Launch of global Type 1 Diabetes Index, the first-of-its-kind index, raises awareness of the burden and unmet need of people living with Type 1 diabetes around the world.
Today, the Juvenile Diabetes Research Foundation (JDRF), a research partner of Diabetes Ireland, announced the launch of the Type 1 Diabetes Index (T1D Index). The T1D Index is a first-of-its-kind data simulation tool that measures the human and public health impact of the Type 1 diabetes crisis in every country across the globe. Until now, there have been wide gaps in the data about the incidence, prevalence and impact of Type 1 diabetes. Leveraging data and insights from the T1D Index can help change the lives of people living with the condition by identifying attainable country-by-country interventions including timely diagnosis, accessible care and funding research that could lead to cures. The T1D Index and accompanying research has been published in the leading diabetes and endocrinology medical journal, The Lancet Diabetes & Endocrinology.
Type 1 diabetes is an autoimmune condition and one of the fastest-growing chronic health conditions, impacting nearly 9 million people across the globe. Certain factors like family history can increase risk, but it is not caused by diet or lifestyle. Type 1 Diabetes causes the pancreas to make very little insulin or none at all — this means the human body cannot convert food into energy, which can lead to long-term complications including damage to the kidneys, eyes, nerves, heart and even premature death. There is currently no cure for T1D.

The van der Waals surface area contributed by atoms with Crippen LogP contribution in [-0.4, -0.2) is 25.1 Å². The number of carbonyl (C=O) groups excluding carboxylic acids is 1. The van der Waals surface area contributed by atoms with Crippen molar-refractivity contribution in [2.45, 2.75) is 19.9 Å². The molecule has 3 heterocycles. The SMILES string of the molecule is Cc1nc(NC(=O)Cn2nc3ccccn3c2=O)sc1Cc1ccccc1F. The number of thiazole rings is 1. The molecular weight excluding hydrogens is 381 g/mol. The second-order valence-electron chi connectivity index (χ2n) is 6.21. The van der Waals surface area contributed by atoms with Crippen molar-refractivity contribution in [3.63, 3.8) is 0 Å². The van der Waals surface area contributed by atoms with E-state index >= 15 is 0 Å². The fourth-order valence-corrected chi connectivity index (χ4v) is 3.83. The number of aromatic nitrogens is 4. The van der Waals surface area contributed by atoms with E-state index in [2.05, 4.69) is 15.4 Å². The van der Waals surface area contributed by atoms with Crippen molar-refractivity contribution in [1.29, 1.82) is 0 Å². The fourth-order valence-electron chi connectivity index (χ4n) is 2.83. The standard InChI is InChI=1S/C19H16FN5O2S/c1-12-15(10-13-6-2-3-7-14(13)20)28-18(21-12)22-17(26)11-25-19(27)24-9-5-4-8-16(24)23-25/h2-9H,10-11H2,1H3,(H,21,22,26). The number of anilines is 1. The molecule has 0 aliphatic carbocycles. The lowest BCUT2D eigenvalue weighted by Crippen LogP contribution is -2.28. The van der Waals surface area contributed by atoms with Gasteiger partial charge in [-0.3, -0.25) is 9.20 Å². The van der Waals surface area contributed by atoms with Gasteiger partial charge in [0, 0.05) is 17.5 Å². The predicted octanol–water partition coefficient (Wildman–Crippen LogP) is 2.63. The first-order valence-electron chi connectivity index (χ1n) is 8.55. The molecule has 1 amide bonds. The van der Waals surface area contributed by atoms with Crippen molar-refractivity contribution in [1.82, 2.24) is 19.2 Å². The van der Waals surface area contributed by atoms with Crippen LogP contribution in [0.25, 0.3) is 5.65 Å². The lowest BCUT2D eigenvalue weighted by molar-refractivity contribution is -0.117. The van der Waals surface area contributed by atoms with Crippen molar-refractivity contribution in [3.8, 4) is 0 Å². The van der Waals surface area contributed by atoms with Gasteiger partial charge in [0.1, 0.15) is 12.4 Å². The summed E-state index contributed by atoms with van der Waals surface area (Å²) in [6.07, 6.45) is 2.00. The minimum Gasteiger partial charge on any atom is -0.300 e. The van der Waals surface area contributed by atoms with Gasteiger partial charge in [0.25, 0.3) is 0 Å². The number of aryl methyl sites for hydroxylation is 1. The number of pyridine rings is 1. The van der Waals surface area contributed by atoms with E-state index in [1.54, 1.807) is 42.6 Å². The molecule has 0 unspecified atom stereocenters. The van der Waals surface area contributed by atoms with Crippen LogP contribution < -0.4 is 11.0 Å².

“As a member of the Type 1 diabetes community, I know many are not as fortunate as I am to have the resources necessary to live a healthy and fulfilled life,” Aaron Kowalski, Ph.D., JDRF CEO, said. “This is why I am so proud that significant progress has been made to understand the global impact of the condition through the T1D Index. We are calling on government and public health decision makers throughout the world to utilize the tool to identify and implement interventions that can change the trajectory of Type 1 Diabetes.”
Key partners and experts from around the world collaborated with JDRF who developed the T1D Index using the results from a global survey of more than 500 endocrinologists and 400 publications to simulate the state of T1D globally and at the country level.